Police Report Made After Cordlife Former Employees Allegedly Involved in “Wrongdoings”

By this point, you’ve probably already read so many articles on the Cordlife saga that you can consider yourself an expert on the topic.

However, if you somehow have not come across a single Cordlife article, watch this video and read this latest article to catch up to speed before you proceed with this:

Now that you know all about what happened, here’s the latest update.

Police Report Made

Cordlife’s board of directors lodged a police report on 17 April over the “potential wrongdoings involving mostly former employees”.

The company said it had convened a Committee of Inquiry to conduct internal investigations into why about 2,200 cord blood units (CBUs) in the first tank (Tank A) were damaged, affecting at least 2,150 clients.

Tank A is one of the storage tanks at Cordlife that were exposed to temperatures above the acceptable limit of -150°C at different periods from November 2020.

“Based on the preliminary findings of internal investigations conducted by an external consultant engaged by the COI (which are still ongoing) and the information available, the COI is of the view that it has uncovered preliminary evidence of potential wrongdoings involving mostly former employees of the group in connection with the Tank A incident,” said Cordlife.

The board said the police report was made without two directors – Mr Zhai Lingyun and Ms Chen Xiaoling. The two are nominee directors of Nanjing Xinjiekou Department Store, which has a 20.3% stake in Cordlife.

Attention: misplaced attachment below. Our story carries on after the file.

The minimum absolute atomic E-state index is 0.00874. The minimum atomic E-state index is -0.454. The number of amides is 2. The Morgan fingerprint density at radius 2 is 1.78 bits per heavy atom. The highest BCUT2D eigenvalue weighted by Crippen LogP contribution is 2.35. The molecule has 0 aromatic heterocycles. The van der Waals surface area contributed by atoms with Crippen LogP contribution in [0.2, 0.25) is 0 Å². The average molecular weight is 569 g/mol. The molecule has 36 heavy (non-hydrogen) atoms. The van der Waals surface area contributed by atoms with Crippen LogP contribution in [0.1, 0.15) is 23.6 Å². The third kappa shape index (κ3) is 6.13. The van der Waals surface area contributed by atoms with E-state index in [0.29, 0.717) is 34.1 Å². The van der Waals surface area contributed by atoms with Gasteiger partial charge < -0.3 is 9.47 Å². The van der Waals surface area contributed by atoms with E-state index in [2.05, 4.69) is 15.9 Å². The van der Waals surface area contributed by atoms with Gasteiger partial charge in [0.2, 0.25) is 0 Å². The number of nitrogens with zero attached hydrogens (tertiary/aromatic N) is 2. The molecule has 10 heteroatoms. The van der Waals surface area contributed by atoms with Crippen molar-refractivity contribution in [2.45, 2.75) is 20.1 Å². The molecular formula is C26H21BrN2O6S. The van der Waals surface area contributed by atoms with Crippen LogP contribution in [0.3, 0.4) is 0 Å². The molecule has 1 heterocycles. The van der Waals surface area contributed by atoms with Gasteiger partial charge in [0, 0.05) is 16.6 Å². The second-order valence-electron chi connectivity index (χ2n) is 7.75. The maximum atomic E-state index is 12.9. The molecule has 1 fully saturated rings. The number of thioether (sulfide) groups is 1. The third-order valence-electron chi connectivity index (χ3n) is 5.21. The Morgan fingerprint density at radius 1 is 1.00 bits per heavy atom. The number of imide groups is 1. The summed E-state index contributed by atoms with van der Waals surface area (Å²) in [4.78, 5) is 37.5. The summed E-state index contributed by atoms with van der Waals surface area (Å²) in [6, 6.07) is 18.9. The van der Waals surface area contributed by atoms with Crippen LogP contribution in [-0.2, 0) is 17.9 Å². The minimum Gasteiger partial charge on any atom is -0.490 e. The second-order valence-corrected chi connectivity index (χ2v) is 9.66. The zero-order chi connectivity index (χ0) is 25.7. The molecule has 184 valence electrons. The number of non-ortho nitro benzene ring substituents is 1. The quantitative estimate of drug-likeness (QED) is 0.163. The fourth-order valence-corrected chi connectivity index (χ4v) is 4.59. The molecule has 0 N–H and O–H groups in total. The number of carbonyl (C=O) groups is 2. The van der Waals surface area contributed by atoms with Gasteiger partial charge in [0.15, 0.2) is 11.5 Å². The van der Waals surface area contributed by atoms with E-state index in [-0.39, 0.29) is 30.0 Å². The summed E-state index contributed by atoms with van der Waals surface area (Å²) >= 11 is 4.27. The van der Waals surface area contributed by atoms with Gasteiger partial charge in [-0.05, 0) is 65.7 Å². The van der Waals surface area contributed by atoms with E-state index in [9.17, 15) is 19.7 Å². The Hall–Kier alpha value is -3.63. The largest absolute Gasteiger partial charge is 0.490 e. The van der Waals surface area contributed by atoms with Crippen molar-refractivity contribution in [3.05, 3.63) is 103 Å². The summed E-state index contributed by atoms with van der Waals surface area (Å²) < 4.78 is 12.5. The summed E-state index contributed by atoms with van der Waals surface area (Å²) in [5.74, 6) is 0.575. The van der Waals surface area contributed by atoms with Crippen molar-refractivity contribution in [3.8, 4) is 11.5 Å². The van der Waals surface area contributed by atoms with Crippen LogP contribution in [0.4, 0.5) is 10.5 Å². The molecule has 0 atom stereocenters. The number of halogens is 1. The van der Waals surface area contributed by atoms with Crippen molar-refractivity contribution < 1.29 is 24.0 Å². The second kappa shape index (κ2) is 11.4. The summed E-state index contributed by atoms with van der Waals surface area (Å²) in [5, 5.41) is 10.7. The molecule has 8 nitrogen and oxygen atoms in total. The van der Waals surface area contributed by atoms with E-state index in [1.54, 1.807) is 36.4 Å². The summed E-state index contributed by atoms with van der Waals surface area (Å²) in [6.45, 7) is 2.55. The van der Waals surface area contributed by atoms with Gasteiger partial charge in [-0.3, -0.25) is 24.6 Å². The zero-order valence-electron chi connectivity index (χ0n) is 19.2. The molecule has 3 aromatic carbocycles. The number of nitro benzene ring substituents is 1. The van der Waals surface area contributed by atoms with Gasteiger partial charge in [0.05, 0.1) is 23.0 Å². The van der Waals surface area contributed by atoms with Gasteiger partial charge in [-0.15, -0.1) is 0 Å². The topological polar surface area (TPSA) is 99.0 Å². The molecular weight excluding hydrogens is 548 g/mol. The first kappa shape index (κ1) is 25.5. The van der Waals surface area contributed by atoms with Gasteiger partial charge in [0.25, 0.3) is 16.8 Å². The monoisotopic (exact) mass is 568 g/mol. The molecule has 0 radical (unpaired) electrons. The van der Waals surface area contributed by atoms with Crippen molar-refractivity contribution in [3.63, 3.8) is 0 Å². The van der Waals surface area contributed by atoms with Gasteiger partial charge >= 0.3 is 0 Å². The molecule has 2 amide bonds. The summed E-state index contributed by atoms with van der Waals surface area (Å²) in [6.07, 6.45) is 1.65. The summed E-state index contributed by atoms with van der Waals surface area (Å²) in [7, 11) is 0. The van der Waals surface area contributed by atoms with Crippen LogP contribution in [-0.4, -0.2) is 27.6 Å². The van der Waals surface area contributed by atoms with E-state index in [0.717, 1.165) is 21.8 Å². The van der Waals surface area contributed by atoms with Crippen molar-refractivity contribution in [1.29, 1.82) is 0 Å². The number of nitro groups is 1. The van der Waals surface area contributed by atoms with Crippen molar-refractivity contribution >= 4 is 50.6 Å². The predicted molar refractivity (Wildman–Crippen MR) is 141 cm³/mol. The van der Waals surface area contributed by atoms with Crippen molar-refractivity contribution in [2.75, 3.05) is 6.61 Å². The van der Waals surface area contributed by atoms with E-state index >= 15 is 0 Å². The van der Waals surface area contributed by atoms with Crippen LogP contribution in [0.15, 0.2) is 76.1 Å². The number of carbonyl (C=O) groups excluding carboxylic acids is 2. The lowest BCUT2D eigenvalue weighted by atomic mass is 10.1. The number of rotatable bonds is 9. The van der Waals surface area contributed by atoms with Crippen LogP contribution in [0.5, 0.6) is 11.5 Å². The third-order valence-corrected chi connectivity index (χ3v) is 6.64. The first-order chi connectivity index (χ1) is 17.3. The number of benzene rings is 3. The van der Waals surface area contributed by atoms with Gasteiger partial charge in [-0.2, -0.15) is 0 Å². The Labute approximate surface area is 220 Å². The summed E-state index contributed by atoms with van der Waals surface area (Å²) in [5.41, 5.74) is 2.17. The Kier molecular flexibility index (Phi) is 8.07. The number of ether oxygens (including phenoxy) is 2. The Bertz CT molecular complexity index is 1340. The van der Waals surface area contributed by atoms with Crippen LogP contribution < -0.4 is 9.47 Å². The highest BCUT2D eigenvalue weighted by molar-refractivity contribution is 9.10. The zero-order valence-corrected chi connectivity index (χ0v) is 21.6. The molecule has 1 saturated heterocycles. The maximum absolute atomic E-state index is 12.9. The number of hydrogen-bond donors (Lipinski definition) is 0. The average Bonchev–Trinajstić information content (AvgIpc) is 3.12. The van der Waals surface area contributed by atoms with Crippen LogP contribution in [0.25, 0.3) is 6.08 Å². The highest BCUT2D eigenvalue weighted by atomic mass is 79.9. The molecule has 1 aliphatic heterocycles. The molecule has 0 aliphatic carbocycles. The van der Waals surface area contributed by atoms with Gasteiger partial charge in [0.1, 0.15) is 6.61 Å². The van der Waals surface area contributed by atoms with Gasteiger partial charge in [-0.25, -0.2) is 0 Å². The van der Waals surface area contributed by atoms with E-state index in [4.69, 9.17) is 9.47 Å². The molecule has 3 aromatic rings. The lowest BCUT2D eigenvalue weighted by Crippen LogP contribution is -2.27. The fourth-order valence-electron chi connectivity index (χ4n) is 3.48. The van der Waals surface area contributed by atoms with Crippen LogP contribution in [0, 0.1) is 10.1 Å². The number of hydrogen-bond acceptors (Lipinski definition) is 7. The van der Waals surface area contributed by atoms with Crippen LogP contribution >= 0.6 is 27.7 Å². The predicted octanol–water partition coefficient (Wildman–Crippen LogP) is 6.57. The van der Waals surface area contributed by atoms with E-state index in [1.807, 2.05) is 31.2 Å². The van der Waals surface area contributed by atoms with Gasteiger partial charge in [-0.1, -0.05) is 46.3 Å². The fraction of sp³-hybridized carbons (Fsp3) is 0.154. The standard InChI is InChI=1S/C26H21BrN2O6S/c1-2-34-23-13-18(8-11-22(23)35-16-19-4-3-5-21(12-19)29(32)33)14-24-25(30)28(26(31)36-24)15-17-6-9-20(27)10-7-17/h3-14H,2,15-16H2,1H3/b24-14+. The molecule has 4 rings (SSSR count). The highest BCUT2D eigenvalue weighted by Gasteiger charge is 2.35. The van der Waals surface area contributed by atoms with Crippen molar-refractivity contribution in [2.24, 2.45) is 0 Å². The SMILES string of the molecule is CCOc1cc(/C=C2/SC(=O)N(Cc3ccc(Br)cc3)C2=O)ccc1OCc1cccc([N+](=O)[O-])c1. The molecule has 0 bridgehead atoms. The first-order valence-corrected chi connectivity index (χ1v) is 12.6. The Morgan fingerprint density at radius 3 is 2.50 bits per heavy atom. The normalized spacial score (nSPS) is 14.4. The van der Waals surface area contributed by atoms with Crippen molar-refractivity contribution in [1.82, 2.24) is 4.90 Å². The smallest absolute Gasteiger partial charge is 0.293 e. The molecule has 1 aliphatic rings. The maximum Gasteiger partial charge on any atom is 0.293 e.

The former Group CEO of Cordlife, as well as four directors, have been arrested in connection with the case. These are former Group CEO Tan Poh Lan, independent directors Yeo Hwee Tiong and Titus Jim Cheong Tuck Yam, acting chairman Ho Choon Hou and non-independent non-executive director Chow Wai Leong.

Potential Wrongdoings In Other Tanks?

Although the police report only concerns one tank, there are instances where former employees may have committed wrongdoings regarding other tanks as well.

In a previous article, it was reported that preventative maintenance that was supposed to be carried out every six months was not carried out for two tanks in 2022.

In August 2023, the company implemented a new method of cord blood processing, but this method was not appropriately validated according to the approved plan and protocol.

It was mentioned that a root cause analysis indicated there was insufficient liquid nitrogen maintained in Tank B, which recorded the highest temperature excursion of -11.6°C. Reportedly, this had not been rectified due to failure of Cordlife’s staff to act on and escalate the anomalies.

The root cause analysis indicated that the temperature warming events in Tanks D to G were likely due to misplaced temperature probes during scheduled maintenance, or incorrect mapping of the temperature probe to the tank.

The Other Tanks

Earlier this month, the Ministry of Health (MOH) announced that roughly 5,300 CBUs stored in Tank B and a dry shipper have been deemed “non-viable”.

The ministry said the remaining five tanks (Tanks C to G) that store about 14,000 units were deemed “low-risk”.

MOH experts have recommended that Cordlife test a larger number of CBUs in Tanks C to G, and the company has since agreed to test over 200 additional samples across the five tanks.

Cordlife will be reviewing the outcome of the test results in consultation with MOH’s experts. During the testing over the next year or so, Cordlife will pause any applicable billings for the five tanks until the results of the additional testing are released.

Cordlife has also been instructed by MOH to contact its affected clients if their CBUs fall under the dry shipper or Tanks B to G.

The ministry advises Cordlife’s clients to be patient and await the test results before making any decisions.